The patience of a patient
by Jeff McGunegle, HPCCR volunteer
Recently I had the opportunity to attend an extraordinary event. About 36 Hospice & Palliative Care Charlotte Region patient volunteers came together for a day of training. The day was a humble reminder of the power in human beings, especially the power of compassion and love.
During the day, I would hear the word “patient.” For some reason, I would feel uneasy when I heard it. Whenever I hear a word and feel uneasy, I tend to investigate why. I found that I have a tough time seeing the persons I spend time with as patients. I then began to explore a better word for our relationship and after much contemplation, patient turned out to be the perfect word for me. This focus on the word “patient” brought out even more curiosity as to why we call people who are sick “the patient.” I could have gone to Wikipedia or Google to learn more, but I decided to look at my own experience and what a Buddhist teacher could bring to light to this thing called patience.
Be patient! Why can’t you be patient? Patience is the greatest virtue. I am impatient. You just have to be patient and everything will turn out fine. You just have to practice patience. I’m sure there are many more questions, phrases, and statements regarding patience or patient. I do know that patience is a virtue. A virtue can be defined as something that brings happiness. On the flip side, a non-virtue is something that brings unhappiness. Therefore, if patience is the greatest virtue, then practicing it must bring the greatest happiness. So if that is the case, why does it seem that so few practice it? Hmm. . . . .
I turned to a Buddhist teacher name Geshe Kelsang Gyatso and his book How To Solve All Your Human Problems to find out more. From the Buddhist view, patience turns out to be the anecdote for an angry mind. He says that “patience is a mind that is able to accept, fully and happily, whatever occurs. . . .It is much more than just gritting our teeth and putting up with things. . . . Being patient means to welcome wholeheartedly whatever arises, having given up the idea that things should be other than what they are.” Furthermore, he says, “It is always possible to be patient; there is no situation so bad that it cannot be accepted patiently, with an open, accommodating, and peaceful heart.” He goes on to say that “when patience is present in our mind it is IMPOSSIBLE for unhappy thoughts to gain a foothold.
I do remember the times when I have used the power of patience in situations which typically bring about frustration (a form of anger). These times are often in the car. One time, I was on I-77 Northbound at 6:30pm. Things were moving pretty well, and then traffic stopped. I began to feel the temperature rise within, but a little wise voice told me, “Hey, what a great time to practice patience.” So, I made the choice to be patient, sat there calmly and then low and behold, there was movement. Twenty minutes later, it happened again with the same result.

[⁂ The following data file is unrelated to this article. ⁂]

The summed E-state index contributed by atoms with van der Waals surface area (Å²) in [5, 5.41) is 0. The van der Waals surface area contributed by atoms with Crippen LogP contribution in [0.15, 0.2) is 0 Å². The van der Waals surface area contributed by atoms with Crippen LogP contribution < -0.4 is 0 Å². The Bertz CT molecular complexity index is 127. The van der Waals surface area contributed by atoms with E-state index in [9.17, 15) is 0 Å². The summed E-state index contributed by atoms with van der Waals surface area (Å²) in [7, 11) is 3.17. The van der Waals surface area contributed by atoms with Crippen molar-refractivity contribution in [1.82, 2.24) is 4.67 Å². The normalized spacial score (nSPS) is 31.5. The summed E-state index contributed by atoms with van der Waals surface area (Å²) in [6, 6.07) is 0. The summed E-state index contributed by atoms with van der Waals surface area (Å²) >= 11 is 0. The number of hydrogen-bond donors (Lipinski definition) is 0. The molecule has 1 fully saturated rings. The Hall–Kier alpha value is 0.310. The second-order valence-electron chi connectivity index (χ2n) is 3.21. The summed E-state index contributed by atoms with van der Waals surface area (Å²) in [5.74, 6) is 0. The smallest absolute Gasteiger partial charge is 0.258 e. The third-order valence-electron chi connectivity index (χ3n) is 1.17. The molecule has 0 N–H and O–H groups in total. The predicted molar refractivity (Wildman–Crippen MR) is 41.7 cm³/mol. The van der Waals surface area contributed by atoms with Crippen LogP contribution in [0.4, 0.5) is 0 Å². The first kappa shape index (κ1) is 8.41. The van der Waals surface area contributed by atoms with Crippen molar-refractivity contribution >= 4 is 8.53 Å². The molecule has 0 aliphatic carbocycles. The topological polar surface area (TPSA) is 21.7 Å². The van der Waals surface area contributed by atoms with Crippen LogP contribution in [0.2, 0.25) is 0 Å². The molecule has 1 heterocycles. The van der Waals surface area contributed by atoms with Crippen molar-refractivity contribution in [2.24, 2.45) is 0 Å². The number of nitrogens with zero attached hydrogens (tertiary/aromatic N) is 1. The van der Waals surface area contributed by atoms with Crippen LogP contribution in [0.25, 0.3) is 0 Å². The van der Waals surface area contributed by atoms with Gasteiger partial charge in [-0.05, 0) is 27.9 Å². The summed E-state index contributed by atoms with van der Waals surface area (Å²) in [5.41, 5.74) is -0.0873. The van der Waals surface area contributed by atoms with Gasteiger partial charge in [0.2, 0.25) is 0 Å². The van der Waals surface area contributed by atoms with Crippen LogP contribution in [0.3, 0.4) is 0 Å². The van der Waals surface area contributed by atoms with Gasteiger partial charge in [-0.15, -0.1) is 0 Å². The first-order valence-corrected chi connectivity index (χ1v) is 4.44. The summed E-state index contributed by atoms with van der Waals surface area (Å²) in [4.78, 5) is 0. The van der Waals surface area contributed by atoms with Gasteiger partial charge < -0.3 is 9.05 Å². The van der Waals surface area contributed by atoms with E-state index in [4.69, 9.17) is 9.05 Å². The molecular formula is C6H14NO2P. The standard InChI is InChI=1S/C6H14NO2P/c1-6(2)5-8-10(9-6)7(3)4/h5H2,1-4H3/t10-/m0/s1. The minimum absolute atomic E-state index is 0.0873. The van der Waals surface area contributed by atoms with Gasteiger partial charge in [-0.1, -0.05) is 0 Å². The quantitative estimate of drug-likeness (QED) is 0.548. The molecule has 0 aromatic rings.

Now, I am not saying that I was responsible for traffic moving or stopping the traffic, but I remember clearly that I was quite happy anyway. What I did take away was that patience is something to be practiced. And by practicing, one can get quite good at it and extraordinary things can happen. It has to be pretty powerful if it is, in fact, the greatest virtue.
So, what does this all have to do with “the patient”? Well, there are two sides to this. One is the side of the patient, especially one facing death. I may be wrong but I don’t think there is anyone who wants to die without peace of mind. When facing death, there can be a lot of regret, anger, guilt, and other emotions or feelings which arise. By being patient with these feelings and emotions, one can have a happy mind at death. This will take some practice, and maybe that is why the person who is in this situation is labeled as “the patient.” Even if one is not facing death as a patient, the chances of healing are much greater when you are practicing patience. Many studies show a happy mind makes healing happen much faster.
On the other hand, as a hospice volunteer, every time I hear the word patient I can take the cue to practice patience, especially in the presence of my patient. My happy, accepting mind is a blessing to the patient. The patient is a continual blessing to me. Have you ever met people who have practiced patience for a long time? For whatever reason, they are just plain wonderful to be around and they exude an “everything will be, and is, all right” vibe. People like these are who I want around when my time comes.
I leave you with a couple of questions. What would it be like if we looked at “patients”, not as the sick, but as people who are practicing patience? And, what if, through their practice, we are reminded to practice ourselves and be thankful for the kind reminder? The world may just be a much happier, peaceful place.Explore posts in the same categories: advocacy, awareness, end of life, hospice, religion, volunteering comment below, or link to this permanent URL from your own site.